Happy Independence Day!
OK, so it’s on the 12th, but we’ve got a whole weekend to make the most of it – the flag-bearing cars, the general festivities.
We gained our independence in 1968. It wasn’t without problems: there were the communal riots in January the same year, leading to a state of emergency. No-one was sure what to expect post-independence: would Mauritius be left to fend for itself?
50 years onwards, we can safely say that we are one of the most successful countries in the African continent: economically, culturally, you name it. No civil wars – just different groups of people cohabiting peacefully with one another. If you compare us to the rest of the world right now, we’re doing brilliantly.
Wherever you’ll find Mauritians, you’ll find an Independence Day celebration. I’ve read that parties are planned in Australia, Canada, and, undoubtedly, around the world. Of course, they seem to be very much dance and food focused – two cornerstones of Mauritian culture, after all.
And so! Here’s what you should be up to, so as to make the most of it:
Get a Mauritian flag from a supermarket and pin it in front of your house/on your car /somewhere nice.
- As a tribute to our culture and our language, I would definitely recommend checking out L’Express Weekly’s Kreol Korner.The illustrations are really clever, and are guaranteed to produce embarrassingly loud laughter, wherever you may be.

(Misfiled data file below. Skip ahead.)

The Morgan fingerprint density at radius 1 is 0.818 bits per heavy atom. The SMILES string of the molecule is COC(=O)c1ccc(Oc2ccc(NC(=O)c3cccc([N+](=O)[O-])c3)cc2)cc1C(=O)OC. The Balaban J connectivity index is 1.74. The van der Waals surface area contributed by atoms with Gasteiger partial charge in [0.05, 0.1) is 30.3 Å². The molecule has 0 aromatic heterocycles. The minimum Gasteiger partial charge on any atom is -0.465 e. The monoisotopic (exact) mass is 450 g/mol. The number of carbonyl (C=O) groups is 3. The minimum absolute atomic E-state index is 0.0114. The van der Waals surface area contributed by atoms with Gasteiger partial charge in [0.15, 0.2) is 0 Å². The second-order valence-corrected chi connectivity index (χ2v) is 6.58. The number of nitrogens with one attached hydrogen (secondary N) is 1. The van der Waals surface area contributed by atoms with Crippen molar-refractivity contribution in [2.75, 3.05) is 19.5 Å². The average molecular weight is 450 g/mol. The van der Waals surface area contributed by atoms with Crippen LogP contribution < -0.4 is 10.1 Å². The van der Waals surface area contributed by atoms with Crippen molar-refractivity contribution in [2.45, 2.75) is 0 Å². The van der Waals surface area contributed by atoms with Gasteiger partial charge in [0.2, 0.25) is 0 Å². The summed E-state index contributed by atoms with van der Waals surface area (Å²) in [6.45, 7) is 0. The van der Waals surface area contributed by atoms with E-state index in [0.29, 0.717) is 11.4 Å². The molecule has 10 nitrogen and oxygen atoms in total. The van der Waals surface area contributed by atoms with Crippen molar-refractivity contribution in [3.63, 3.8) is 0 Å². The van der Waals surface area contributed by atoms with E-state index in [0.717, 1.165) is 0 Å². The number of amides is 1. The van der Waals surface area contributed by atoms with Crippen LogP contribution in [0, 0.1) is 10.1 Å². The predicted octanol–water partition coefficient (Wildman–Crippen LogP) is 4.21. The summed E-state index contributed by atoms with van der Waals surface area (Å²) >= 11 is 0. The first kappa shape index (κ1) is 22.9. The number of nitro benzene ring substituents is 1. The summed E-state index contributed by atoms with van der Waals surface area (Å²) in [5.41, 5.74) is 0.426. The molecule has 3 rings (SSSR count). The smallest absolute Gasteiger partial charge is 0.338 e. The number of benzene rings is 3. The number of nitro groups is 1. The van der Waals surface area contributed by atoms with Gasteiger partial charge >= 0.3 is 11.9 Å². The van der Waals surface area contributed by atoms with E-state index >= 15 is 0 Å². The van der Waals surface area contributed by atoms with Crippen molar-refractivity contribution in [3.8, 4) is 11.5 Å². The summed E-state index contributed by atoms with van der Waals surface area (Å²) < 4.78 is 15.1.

- Spend this weekend on YouTube, or just turn on your radio (for once) to enjoy all the Mauritian hits – from Ti Frer to Kaya, Linzy Bacbotte to Laura Beg, Zulu and Menwar, Cassiya and Blackmen Bluz to Patyatann and Flashback. You will also find a collection of the top 70 Mauritian songs from sega, to Bhojpuri.
- Head to the beach, those multicultural spaces open to all, those staples of Mauritian life – Tamarin, Le Morne, Bel Ombre, for instance. Soak up the atmosphere.
- Whip up some traditional Mauritian food. Not only is our food the very symbol of our melded heritage – Indian, Chinese, Creole, European, you name it, we’ve got it – it’s also one of the strongest institutions we value and uphold. The streets are where you’ll indulge in Mauritian food at its finest and cheapest.